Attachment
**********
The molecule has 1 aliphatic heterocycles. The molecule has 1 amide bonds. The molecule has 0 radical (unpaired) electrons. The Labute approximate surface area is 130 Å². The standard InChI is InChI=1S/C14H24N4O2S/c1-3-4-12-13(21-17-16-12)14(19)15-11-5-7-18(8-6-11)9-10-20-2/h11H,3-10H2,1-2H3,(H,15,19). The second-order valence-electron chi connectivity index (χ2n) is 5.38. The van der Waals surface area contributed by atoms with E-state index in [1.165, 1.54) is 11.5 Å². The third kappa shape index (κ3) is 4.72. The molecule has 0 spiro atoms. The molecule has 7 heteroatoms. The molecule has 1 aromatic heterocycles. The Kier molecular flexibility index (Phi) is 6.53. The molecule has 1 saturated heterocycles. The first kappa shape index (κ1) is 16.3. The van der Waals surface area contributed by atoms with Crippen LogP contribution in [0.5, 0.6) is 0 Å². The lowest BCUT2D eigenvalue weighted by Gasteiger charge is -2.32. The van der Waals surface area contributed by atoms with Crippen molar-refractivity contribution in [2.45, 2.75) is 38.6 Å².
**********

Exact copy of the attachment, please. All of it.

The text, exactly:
The molecule has 1 aliphatic heterocycles. The molecule has 1 amide bonds. The molecule has 0 radical (unpaired) electrons. The Labute approximate surface area is 130 Å². The standard InChI is InChI=1S/C14H24N4O2S/c1-3-4-12-13(21-17-16-12)14(19)15-11-5-7-18(8-6-11)9-10-20-2/h11H,3-10H2,1-2H3,(H,15,19). The second-order valence-electron chi connectivity index (χ2n) is 5.38. The van der Waals surface area contributed by atoms with E-state index in [1.165, 1.54) is 11.5 Å². The third kappa shape index (κ3) is 4.72. The molecule has 0 spiro atoms. The molecule has 7 heteroatoms. The molecule has 1 aromatic heterocycles. The Kier molecular flexibility index (Phi) is 6.53. The molecule has 1 saturated heterocycles. The first kappa shape index (κ1) is 16.3. The van der Waals surface area contributed by atoms with Crippen LogP contribution in [0.5, 0.6) is 0 Å². The lowest BCUT2D eigenvalue weighted by Gasteiger charge is -2.32. The van der Waals surface area contributed by atoms with Crippen molar-refractivity contribution in [2.45, 2.75) is 38.6 Å².